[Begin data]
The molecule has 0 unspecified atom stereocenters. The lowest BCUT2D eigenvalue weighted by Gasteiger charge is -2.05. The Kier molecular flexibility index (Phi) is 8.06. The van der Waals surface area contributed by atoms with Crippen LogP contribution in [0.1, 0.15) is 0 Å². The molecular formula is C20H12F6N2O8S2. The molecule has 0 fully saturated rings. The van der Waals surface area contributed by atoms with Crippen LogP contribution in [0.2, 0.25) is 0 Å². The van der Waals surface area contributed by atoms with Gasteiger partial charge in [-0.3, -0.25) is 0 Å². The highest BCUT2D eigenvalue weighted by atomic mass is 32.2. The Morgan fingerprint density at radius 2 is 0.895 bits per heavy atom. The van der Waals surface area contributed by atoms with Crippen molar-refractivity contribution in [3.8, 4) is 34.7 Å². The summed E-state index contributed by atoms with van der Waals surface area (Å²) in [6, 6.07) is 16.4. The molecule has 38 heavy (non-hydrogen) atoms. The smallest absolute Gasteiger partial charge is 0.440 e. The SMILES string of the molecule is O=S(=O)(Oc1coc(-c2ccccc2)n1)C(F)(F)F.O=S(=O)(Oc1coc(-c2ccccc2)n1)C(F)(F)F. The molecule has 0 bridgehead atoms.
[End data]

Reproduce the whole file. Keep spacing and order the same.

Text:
The molecule has 0 unspecified atom stereocenters. The lowest BCUT2D eigenvalue weighted by Gasteiger charge is -2.05. The Kier molecular flexibility index (Phi) is 8.06. The van der Waals surface area contributed by atoms with Crippen LogP contribution in [0.1, 0.15) is 0 Å². The molecular formula is C20H12F6N2O8S2. The molecule has 0 fully saturated rings. The van der Waals surface area contributed by atoms with Crippen LogP contribution in [0.2, 0.25) is 0 Å². The van der Waals surface area contributed by atoms with Gasteiger partial charge in [-0.3, -0.25) is 0 Å². The highest BCUT2D eigenvalue weighted by atomic mass is 32.2. The Morgan fingerprint density at radius 2 is 0.895 bits per heavy atom. The van der Waals surface area contributed by atoms with Crippen molar-refractivity contribution in [3.8, 4) is 34.7 Å². The summed E-state index contributed by atoms with van der Waals surface area (Å²) in [6, 6.07) is 16.4. The molecule has 38 heavy (non-hydrogen) atoms. The smallest absolute Gasteiger partial charge is 0.440 e. The SMILES string of the molecule is O=S(=O)(Oc1coc(-c2ccccc2)n1)C(F)(F)F.O=S(=O)(Oc1coc(-c2ccccc2)n1)C(F)(F)F. The molecule has 0 bridgehead atoms.